MIND OVER MATTER
How I Learned to Bend Steel
The documentary ‘Bending Steel,’ now playing on demand, chronicles how Average Joe Chris Schoeck became a real-life Superman. Here, he tells his story.
I began bending steel October of 2009. Was it purely random? Not really. Initially, I thought choosing to bend steel happened by chance. In reality, it was handed to me.
I was first an avid Olympic weightlifter, and it was an oldetime strongman Joe Rolino that awarded me my first weightlifting trophy. At over 100, he was ageless. He still had all of his own teeth, a mind like a steel trap, and a ferocious grip. His powerful grip amazed me because he was not a big man. But despite his age and stature, I learned that he could bend quarters in his teeth. He was a real superhero. Something only read about.
Joe’s hearty handshake showed self-confidence and sincerity. Self-confidence was something that I lacked. Sometime after that, I purchased lengths of steel and spikes.
I first approached bending steel purely as a strength activity. Over time, I put emotional content into the activity. Harnessing that, I began to develop more force. When something finally bent, I experienced a dangerous euphoria. No other strongman could bend—much less kink—a steel bar I handed out.
I researched oldetime strongmen on the Internet and found Greg Matonick, a legendary bar bender from New Jersey. Greg and I spoke over the phone for close to an hour. He asked me about myself, and if there was anything that I was particularly good at. When I said, “Nothing in particular,” he told me to never say that about myself.
Greg and I officially met on January 23, 2010, at the railroad station by his welding shop just outside Philadelphia. His shop was filled with horseshoes, spikes, and steel bars, and he also had a gym with walls covered with objects bent by legendary strongmen. He encouraged me to try to bend different objects. Alone, I couldn’t budge many of them. However, he handed me a bar that I wedged in-between my legs with his instruction. Securely placed, Greg told me to pull with everything I had. It bent! Greg looked at me and said, “Kid, you have something special.” Nobody had ever said that to me with such sincerity. My life was irrevocably changed.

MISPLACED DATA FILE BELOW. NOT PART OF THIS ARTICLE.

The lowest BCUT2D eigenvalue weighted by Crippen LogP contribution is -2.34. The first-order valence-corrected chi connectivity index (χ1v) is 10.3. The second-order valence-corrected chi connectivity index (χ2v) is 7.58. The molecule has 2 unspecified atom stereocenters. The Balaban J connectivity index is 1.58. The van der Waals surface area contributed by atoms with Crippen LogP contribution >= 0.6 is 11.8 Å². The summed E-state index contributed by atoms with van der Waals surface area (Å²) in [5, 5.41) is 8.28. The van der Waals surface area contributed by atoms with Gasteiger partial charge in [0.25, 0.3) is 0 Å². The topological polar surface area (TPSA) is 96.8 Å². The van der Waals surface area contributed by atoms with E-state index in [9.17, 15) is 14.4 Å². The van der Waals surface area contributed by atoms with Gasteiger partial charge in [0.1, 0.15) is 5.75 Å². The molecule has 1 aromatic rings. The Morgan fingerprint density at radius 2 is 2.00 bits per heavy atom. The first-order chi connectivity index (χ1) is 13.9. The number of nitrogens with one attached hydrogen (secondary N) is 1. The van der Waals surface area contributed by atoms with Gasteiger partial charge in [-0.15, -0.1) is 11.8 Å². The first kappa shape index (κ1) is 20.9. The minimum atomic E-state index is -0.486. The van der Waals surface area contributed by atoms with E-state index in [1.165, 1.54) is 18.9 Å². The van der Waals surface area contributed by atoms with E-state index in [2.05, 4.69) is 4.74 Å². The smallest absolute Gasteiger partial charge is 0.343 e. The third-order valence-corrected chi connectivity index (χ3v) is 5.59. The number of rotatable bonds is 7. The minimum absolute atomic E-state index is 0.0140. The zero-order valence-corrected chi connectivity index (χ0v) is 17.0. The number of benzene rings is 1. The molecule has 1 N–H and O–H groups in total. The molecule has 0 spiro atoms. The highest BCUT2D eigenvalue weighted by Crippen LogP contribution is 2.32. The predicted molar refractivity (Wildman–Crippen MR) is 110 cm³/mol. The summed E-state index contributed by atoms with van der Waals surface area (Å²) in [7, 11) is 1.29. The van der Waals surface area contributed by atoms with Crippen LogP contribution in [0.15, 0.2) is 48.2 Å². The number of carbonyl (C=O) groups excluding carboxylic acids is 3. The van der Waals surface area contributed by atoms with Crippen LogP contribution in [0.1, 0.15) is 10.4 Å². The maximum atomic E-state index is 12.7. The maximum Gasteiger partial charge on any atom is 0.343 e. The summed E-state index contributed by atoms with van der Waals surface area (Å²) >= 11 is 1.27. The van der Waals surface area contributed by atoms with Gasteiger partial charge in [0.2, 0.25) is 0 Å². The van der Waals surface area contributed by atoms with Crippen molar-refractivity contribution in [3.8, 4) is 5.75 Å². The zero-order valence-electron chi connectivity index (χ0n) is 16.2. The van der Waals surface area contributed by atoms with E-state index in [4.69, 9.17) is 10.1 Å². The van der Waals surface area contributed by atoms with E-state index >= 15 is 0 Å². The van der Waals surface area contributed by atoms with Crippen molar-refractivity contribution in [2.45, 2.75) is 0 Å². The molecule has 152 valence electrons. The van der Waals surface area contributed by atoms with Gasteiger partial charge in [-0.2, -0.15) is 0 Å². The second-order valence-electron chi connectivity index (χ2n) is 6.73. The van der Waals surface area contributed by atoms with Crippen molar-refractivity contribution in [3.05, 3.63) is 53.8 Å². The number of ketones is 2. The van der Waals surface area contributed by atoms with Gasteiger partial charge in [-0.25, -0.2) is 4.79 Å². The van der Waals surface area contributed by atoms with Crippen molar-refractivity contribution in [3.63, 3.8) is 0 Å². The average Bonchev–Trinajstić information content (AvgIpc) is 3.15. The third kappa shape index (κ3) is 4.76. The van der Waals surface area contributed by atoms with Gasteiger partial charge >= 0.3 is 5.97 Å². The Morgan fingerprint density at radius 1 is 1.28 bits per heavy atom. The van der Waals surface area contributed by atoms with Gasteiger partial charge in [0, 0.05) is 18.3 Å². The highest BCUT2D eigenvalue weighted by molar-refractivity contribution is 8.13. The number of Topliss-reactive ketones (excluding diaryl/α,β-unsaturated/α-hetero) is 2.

Greg suggested that I contact Chris Rider, a red-haired giant from PA. Chris taught oldetime strongman feats to me. I saw that this was a real craft, something foreign to most people. I saw Chris about every five weeks, and in-between visits I practiced in the basement of my coop. Chris became a fine friend and mentor.
It was December of 2011 when I met Dave Carroll in the basement of my building. Dave appeared fascinated with what I did, and when I learned of his occupation, we discussed the possibility of making a film. Dave determined that there was enough to make a feature length film—but a feature length film on bending steel? Not really. The team discovered something about me: steel bending is really just an interesting part of my life. I didn't really process this at first. I just conducted my life as usual, and they discreetly filmed me. To me, my life was normal, plain. Little did I know I was growing in strength.
After a period of time, Chris suggested that I bring my new skills public. I was horrified! I had crippling inhibitions about public performance. I did several small shows, but I badly needed panache. Yes, I pulled off some impressive feats. However, I lacked people-savvy. But with time, I started to gain confidence; my steel bars saved me.
I made it my personal mission to bend something that would silence even the most bloodthirsty of hecklers. I wanted to bend the mother of all bars: a 2-inch by 3/8-inch thick 30-inch-long piece of structural steel. This became the focus of Bending Steel. I was set on bending this bar publicly, and the chance came in August 2012 on Coney Island. That morning I tried to bend it, just to see if I could flex it by a quarter inch. Not a chance. I was not only going out onto the stage at Coney Island with something I couldn't bend, but I was going to potentially fail in front of an audience. But I was determined: that bar was bending or they were going to drag me off that stage.
The final film was cut down from 250 hours of footage into 93 minutes. But through filming, I met wonderful people that were all interested in what I did.
Having people invest time and energy in me has given me a sense of value. I now feel that I have something to offer and an obligation to participate in society. People were interested in me for who I am.
Bending Steel captures a pivotal point in my life. It cleansed me of many limitations that held me back. No longer do I need to let success slip by. Things that were aggravations are now challenges.